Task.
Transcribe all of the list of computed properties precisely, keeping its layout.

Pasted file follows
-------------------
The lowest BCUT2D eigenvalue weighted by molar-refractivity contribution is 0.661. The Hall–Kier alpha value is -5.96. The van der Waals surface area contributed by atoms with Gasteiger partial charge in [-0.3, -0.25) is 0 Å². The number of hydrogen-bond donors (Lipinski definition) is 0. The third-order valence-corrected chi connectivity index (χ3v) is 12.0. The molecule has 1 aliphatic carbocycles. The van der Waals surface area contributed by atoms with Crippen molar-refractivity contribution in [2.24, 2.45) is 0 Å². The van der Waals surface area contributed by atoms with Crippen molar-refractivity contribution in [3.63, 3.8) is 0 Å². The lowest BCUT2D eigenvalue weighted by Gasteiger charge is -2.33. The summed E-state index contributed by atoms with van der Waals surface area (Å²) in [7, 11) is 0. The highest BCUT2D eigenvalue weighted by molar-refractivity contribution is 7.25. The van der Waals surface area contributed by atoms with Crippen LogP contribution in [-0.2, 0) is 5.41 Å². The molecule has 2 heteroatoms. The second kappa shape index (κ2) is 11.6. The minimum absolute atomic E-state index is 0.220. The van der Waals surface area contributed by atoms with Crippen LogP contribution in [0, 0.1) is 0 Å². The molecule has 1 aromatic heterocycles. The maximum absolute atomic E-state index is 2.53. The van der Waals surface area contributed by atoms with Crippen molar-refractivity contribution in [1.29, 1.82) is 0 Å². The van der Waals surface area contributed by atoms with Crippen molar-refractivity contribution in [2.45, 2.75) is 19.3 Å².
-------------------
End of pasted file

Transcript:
The lowest BCUT2D eigenvalue weighted by molar-refractivity contribution is 0.661. The Hall–Kier alpha value is -5.96. The van der Waals surface area contributed by atoms with Gasteiger partial charge in [-0.3, -0.25) is 0 Å². The number of hydrogen-bond donors (Lipinski definition) is 0. The third-order valence-corrected chi connectivity index (χ3v) is 12.0. The molecule has 1 aliphatic carbocycles. The van der Waals surface area contributed by atoms with Crippen molar-refractivity contribution in [2.24, 2.45) is 0 Å². The van der Waals surface area contributed by atoms with Crippen molar-refractivity contribution in [3.63, 3.8) is 0 Å². The lowest BCUT2D eigenvalue weighted by Gasteiger charge is -2.33. The summed E-state index contributed by atoms with van der Waals surface area (Å²) in [7, 11) is 0. The highest BCUT2D eigenvalue weighted by molar-refractivity contribution is 7.25. The van der Waals surface area contributed by atoms with Crippen LogP contribution in [-0.2, 0) is 5.41 Å². The molecule has 2 heteroatoms. The second kappa shape index (κ2) is 11.6. The minimum absolute atomic E-state index is 0.220. The van der Waals surface area contributed by atoms with Crippen LogP contribution in [0, 0.1) is 0 Å². The molecule has 1 aromatic heterocycles. The maximum absolute atomic E-state index is 2.53. The van der Waals surface area contributed by atoms with Crippen molar-refractivity contribution in [1.29, 1.82) is 0 Å². The van der Waals surface area contributed by atoms with Crippen molar-refractivity contribution in [2.45, 2.75) is 19.3 Å².